Textile Mills in Canada Industry Market Research Report Now Available from IBISWorld
The Textile Mills industry, which has been in decline for decades, has continued to struggle during the past five years. The Great Recession and ensuing slow recovery heightened consumers' price sensitivity, which further entrenched preferences for low-cost apparel manufactured abroad; distant apparel manufacturers are unlikely to source their textiles from industry operators. Additionally, according to IBISWorld Industry Analyst Hayden Shipp, “the dollar's appreciation had a negative impact on sales of technical textiles and home furnishing textiles, potential growth segments that also declined due to foreign competition.” These trends have resulted in annualized revenue loss of 6.0% during the past five years to about $2.7 billion. Revenue is expected to decline 8.2% in 2013 as foreign competition advances and per capita disposable income growth slows.
Technical textiles and home furnishing textiles are promising for Canadian manufacturers for the same reasons they are driving growth for US textile producers. Technical textiles require well-funded research and development (R&D) programs alongside advanced production techniques, and home furnishing textiles are made entirely through highly automated processes. Both conditions reduce the competitive advantage of producers located in countries with low labour costs. However, according to Shipp “many of the recent sales of these products in Canada and the United States, where more than a third of revenue is generated, have been made by US firms.” As such, the US textile industry's consistent growth since 2010 has come partly at the expense of the Canadian industry, which reported revenue declines every year of the past decade.
During the next five years, revenue losses are forecast to decelerate to an annualized rate of 3.7%, bringing revenue to about $2.2 billion. The dollar is expected to appreciate at a slower rate than the US dollar, making this industry's products more price-competitive with US technical and home furnishing textiles. However, the recent and significant investments in R&D and automated machinery by US firms will sustain their competitive advantage for many textiles in their home and international markets. Furthermore, Chinese imports will continue to grow at a fast pace as China's rising labour costs encourage investment in automation for technical textile and home furnishing textile production. Also, Canadian apparel manufacturers are expected to keep closing their doors, further shrinking the market for industry goods.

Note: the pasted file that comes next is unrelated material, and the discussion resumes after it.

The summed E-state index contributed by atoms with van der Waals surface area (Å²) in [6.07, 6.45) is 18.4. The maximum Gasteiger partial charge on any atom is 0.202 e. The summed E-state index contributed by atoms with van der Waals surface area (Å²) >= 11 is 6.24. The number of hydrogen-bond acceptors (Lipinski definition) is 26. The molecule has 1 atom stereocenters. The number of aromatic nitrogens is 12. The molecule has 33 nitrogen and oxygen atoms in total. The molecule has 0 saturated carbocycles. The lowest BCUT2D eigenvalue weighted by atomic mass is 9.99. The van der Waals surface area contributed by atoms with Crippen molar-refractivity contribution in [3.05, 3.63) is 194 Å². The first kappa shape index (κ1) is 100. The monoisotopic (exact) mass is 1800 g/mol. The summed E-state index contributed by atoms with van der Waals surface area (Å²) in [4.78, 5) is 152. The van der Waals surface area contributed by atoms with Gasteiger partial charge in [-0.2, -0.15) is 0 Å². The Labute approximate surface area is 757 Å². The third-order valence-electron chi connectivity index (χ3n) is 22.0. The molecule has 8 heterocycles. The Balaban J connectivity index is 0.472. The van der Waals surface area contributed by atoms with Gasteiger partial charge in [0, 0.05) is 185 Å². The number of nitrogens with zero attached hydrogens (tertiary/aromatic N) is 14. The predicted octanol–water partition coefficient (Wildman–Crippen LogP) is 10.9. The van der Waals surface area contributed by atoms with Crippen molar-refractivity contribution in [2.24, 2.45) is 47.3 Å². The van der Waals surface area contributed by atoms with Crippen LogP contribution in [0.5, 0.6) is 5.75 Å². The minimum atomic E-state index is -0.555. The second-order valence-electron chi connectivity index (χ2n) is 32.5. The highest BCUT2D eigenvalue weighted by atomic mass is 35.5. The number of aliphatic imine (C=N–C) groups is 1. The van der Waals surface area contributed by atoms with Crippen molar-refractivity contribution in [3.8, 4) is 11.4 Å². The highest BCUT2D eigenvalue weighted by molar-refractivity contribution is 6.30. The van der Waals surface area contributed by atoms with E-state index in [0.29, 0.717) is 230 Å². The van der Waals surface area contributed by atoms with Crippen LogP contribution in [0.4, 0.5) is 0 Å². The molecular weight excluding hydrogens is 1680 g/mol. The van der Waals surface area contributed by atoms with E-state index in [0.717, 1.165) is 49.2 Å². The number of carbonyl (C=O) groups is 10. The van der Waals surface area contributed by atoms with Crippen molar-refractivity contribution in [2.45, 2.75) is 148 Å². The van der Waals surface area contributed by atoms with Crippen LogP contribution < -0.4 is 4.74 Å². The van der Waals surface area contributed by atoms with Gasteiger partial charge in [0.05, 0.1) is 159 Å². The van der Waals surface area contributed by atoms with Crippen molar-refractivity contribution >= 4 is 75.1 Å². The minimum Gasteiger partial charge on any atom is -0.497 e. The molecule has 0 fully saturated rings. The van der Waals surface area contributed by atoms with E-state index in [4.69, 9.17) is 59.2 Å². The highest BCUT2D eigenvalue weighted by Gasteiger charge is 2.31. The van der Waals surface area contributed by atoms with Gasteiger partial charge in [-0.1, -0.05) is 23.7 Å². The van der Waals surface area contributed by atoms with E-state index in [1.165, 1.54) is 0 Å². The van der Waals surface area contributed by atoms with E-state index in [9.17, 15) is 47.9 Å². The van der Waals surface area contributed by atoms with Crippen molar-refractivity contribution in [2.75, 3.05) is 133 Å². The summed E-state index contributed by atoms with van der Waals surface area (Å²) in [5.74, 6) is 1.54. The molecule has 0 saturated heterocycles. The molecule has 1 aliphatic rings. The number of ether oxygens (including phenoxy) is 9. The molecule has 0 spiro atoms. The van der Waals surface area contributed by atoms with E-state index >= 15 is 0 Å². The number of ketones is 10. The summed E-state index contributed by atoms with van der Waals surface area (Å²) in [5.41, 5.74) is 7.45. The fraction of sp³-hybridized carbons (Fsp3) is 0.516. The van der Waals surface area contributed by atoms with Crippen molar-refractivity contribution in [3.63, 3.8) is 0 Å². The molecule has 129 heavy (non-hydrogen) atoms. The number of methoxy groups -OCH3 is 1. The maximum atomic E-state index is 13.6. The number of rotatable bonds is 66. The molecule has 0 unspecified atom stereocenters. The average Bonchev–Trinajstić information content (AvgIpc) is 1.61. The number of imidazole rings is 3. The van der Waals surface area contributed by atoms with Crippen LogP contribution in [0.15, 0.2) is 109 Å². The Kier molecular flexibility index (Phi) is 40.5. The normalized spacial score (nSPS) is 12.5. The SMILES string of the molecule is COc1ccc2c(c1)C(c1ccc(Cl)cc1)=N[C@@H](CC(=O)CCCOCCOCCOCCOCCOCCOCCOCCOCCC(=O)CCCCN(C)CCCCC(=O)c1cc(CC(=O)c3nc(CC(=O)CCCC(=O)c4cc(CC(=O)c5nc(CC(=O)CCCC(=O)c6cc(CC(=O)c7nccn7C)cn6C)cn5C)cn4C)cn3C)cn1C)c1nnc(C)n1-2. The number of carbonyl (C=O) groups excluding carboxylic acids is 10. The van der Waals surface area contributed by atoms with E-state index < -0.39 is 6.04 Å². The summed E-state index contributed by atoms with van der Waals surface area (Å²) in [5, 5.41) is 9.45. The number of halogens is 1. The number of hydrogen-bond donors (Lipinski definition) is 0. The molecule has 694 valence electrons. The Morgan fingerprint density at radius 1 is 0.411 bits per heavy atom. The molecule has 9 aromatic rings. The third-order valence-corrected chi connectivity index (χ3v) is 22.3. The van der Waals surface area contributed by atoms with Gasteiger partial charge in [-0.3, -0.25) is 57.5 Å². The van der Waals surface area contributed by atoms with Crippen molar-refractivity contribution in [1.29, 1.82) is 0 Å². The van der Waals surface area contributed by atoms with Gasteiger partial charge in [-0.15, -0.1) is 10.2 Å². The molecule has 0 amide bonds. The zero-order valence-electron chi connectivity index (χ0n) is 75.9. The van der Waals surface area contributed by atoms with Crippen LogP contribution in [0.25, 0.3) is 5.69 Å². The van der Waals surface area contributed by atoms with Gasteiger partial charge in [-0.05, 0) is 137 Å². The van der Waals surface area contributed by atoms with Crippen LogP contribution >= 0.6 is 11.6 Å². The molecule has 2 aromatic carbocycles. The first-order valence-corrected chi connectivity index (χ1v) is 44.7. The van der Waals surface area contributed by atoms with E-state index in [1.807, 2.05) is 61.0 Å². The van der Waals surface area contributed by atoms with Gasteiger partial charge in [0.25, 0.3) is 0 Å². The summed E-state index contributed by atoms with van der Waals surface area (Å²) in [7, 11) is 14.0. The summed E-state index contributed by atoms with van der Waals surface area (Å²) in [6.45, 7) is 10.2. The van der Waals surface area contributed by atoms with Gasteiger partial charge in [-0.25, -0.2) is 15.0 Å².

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This industry is comprised of a variety of textile manufacturers. Industry firms engage in one or more of the following activities: spinning yarn from natural or synthetic fibres; manufacturing knit, woven or nonwoven fabrics; and finishing and coating textile products. This report does not include carpet and rug mills. Industry Performance Executive Summary Key External Drivers Current Performance Industry Outlook Industry Life Cycle Products & Markets Supply Chain Products & Services Major Markets Globalization & Trade Business Locations Competitive Landscape Market Share Concentration Key Success Factors Cost Structure Benchmarks Barriers to Entry Major Companies Operating Conditions Capital Intensity Key Statistics Industry Data Annual Change Key Ratios About IBISWorld Inc. Recognized as the nation’s most trusted independent source of industry and market research, IBISWorld offers a comprehensive database of unique information and analysis on every US and Canadian industry. With an extensive online portfolio, valued for its depth and scope, the company equips clients with the insight necessary to make better business decisions. Headquartered in Los Angeles, IBISWorld serves a range of business, professional service and government organizations through more than 10 locations worldwide. For more information, visit http://www.ibisworld.com or call 1-800-330-3772. Read the full story at http://www.prweb.com/releases/2013/10/prweb11199454.htm Read more: http://www.digitaljournal.com/pr/1511537#ixzz2h9N920pd